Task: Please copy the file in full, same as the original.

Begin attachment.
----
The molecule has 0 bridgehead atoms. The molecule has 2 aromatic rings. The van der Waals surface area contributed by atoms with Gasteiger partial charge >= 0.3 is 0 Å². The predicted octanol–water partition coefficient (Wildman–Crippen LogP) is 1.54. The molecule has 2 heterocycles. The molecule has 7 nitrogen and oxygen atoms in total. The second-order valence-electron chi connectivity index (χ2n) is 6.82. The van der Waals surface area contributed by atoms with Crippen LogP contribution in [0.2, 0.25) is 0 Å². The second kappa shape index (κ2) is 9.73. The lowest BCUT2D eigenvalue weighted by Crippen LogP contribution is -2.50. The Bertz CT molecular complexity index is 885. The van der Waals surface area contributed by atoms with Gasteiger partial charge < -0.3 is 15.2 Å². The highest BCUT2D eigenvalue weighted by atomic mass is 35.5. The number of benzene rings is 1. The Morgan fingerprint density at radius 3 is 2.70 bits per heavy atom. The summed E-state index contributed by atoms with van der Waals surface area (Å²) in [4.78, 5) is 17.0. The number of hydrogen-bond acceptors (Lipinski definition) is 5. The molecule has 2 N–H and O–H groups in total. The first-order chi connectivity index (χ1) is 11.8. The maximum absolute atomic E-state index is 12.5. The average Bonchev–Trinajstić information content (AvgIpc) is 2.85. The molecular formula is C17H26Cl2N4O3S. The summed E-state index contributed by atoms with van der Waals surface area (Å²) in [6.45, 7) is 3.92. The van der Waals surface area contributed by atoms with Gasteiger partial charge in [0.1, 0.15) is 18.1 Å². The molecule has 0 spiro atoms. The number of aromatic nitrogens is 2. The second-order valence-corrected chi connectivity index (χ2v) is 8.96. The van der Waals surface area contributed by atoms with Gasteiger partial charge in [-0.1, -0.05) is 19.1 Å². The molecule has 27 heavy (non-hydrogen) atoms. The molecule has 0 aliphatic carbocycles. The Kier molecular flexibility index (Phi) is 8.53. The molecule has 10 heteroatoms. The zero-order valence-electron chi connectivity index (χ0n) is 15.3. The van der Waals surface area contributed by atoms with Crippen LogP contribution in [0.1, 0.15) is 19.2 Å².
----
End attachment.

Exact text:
The molecule has 0 bridgehead atoms. The molecule has 2 aromatic rings. The van der Waals surface area contributed by atoms with Gasteiger partial charge >= 0.3 is 0 Å². The predicted octanol–water partition coefficient (Wildman–Crippen LogP) is 1.54. The molecule has 2 heterocycles. The molecule has 7 nitrogen and oxygen atoms in total. The second-order valence-electron chi connectivity index (χ2n) is 6.82. The van der Waals surface area contributed by atoms with Crippen LogP contribution in [0.2, 0.25) is 0 Å². The second kappa shape index (κ2) is 9.73. The lowest BCUT2D eigenvalue weighted by Crippen LogP contribution is -2.50. The Bertz CT molecular complexity index is 885. The van der Waals surface area contributed by atoms with Gasteiger partial charge < -0.3 is 15.2 Å². The highest BCUT2D eigenvalue weighted by atomic mass is 35.5. The number of benzene rings is 1. The Morgan fingerprint density at radius 3 is 2.70 bits per heavy atom. The summed E-state index contributed by atoms with van der Waals surface area (Å²) in [4.78, 5) is 17.0. The number of hydrogen-bond acceptors (Lipinski definition) is 5. The molecule has 2 N–H and O–H groups in total. The first-order chi connectivity index (χ1) is 11.8. The maximum absolute atomic E-state index is 12.5. The average Bonchev–Trinajstić information content (AvgIpc) is 2.85. The molecular formula is C17H26Cl2N4O3S. The summed E-state index contributed by atoms with van der Waals surface area (Å²) in [6.45, 7) is 3.92. The van der Waals surface area contributed by atoms with Gasteiger partial charge in [0.1, 0.15) is 18.1 Å². The molecule has 0 spiro atoms. The number of aromatic nitrogens is 2. The second-order valence-corrected chi connectivity index (χ2v) is 8.96. The van der Waals surface area contributed by atoms with Gasteiger partial charge in [-0.1, -0.05) is 19.1 Å². The molecule has 27 heavy (non-hydrogen) atoms. The molecule has 0 aliphatic carbocycles. The Kier molecular flexibility index (Phi) is 8.53. The molecule has 10 heteroatoms. The zero-order valence-electron chi connectivity index (χ0n) is 15.3. The van der Waals surface area contributed by atoms with Crippen LogP contribution in [0.1, 0.15) is 19.2 Å².